At 15, my very feminine daughter told us he was our son and gave us a new name to use. It was the second name change, actually. The first was a genderless name that we all got used to for a year, and then it was changed again, without warning, to a masculine name. At first, we bristled quite a bit at the abandonment of various religious/cultural traditions involved in the naming of our children, but that seems like ancient history now. We did not understand. There was nothing we could see about this kid that was male or masculine, nothing in his behavior, interactions with others, movement through space, points of view. We had lots of conversations about gender, about binaries. I argued that the position he was taking seemed committed to a binary notion of gender that I could not understand, and he just said he “felt like” a guy. I wrestled with tired notions of gender—what does it even mean to be masculine or feminine? What does it mean to relate to others as a woman?

What does it mean to be masculine or feminine?

We are still waiting for help from him in understanding this. My kid says I don’t need to understand. He might be right. But he has asked me to bury my daughter, pay for medical transition and legal services, offer emotional support, and look out for his well-being on every front (while he occasionally attacks me on the internet). And I am doing all of that. As he is no longer a minor, I am asked to do this all without access to vital information about most of it. I don’t think, in the face of all these expectations, that it’s too much to request that he help us try to understand how one can “feel like” a guy without having been one, biologically or socially. We are asking him to tell us what makes him tick.

In the meantime, I lie awake at night wondering how the medical professionals in charge of my child’s health thought it was just fine to give hormone therapy to a person with diabetes and epilepsy who fails to manage either disease. Did the endocrinologist actually read the psychologist’s 12-page report, in which she wrote that hormone therapy was not an answer to the issues, but only might be a piece of it? The person who prescribed testosterone is the same one who prescribes insulin—the same one who knows that my child rarely tests his blood glucose, has a shit diet, and therefore can’t possibly be dosing his insulin correctly. Which of us will have the first heart attack?

I think the world of medicine is caught in the same trap I am. A friend of mine told me she took her toddler in for a checkup. She is the mother of a lively little girl. The pediatrician came into the exam room, greeted them both, and then asked my friend’s daughter, “are you a girl or a boy?” Bless this mama; she told that doctor where to get off immediately. As she put it, if her child says to her that she’s a boy, she’ll go with it, but why on earth does the doctor need to plant the idea in the child’s head?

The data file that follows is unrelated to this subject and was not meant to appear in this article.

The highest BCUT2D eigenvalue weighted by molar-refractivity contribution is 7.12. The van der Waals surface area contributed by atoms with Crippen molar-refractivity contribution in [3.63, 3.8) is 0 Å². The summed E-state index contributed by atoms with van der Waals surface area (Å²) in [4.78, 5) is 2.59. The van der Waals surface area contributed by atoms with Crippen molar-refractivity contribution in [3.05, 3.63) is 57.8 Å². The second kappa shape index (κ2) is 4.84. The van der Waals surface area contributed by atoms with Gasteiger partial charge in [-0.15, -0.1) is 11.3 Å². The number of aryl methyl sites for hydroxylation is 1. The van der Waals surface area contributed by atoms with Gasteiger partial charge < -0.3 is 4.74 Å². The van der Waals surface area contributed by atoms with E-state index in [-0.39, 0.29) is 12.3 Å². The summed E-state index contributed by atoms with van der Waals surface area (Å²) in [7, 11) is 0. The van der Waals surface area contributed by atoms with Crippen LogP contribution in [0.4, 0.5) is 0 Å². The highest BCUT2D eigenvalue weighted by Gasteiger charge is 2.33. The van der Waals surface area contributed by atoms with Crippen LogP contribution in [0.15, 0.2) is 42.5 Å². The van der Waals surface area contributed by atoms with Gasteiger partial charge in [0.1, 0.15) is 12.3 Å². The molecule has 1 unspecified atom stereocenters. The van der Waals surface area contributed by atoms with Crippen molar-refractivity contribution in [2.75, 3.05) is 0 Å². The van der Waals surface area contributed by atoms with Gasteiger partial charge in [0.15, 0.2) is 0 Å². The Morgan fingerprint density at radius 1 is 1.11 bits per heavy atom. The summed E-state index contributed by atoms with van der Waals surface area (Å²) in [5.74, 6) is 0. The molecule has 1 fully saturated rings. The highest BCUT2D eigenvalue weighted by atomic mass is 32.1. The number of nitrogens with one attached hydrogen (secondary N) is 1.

Access to puberty blockers and hormone therapies has gotten incredibly easy; the sort of psychological evaluation required is minimal, and any kid with access to the internet can find out exactly what to say to get what he believes he needs or wants. There are so many girls in my kid’s cohort who have changed their names and are identifying as male or nonbinary that is clear to any rational person that something is going on beyond a newfound freedom of expression. I am not surprised that an entire generation finds the prospect of being female unappealing, to be honest, but that is an oversimplification. I am well aware how these points of view, these days, mark me as the enemy. It’s a real shame, because I am most definitely not the enemy. I am far from it.

I left the board of the LGBTQ group to which I belonged because the community meetings we ran serve as a safe space for the community, and even though I am Bi, it was not a safe space for me, and my presence made it less safe for others. Talking about the issues that were weighing on me made young trans people feel unsafe, so I felt it was my responsibility to leave, and that is what I did. I have other safety nets. I could not express my feelings of worry and doubt without being attacked, because worry and doubt are not allowed; worry and doubt are transphobic. Worry and doubt mean you don’t support your child. Speaking honestly with your child means you don’t support him; demanding that he be honest with you means that you are cruel or at least uncaring. Even at meetings that were supposed to be safe places for parents to say what they wanted and ask even the worst questions, there was always at least one Koolaid-drunk parent ready to tell me how she just loves her child no matter what, as if my expression of concern for my clearly at-sea kiddo meant that I had stopped loving him.

I want my child to be happy in his skin and in his life. He can’t do that if he’s dead.

Mom and Dad & Pedagogy

I’ve written about my father before, and as is so often true when writing about someone who is gone, he has taken on a mythic quality. I try not to overdo that; to be fair, my father had some of that while he was alive, too, at least with his children. I’ve written about that, also. I know this is my own youngest-child-only-girl perspective, so if my brothers disagree, that’s entirely fair. It is certainly true that the four of us had each our different relationships with Dad.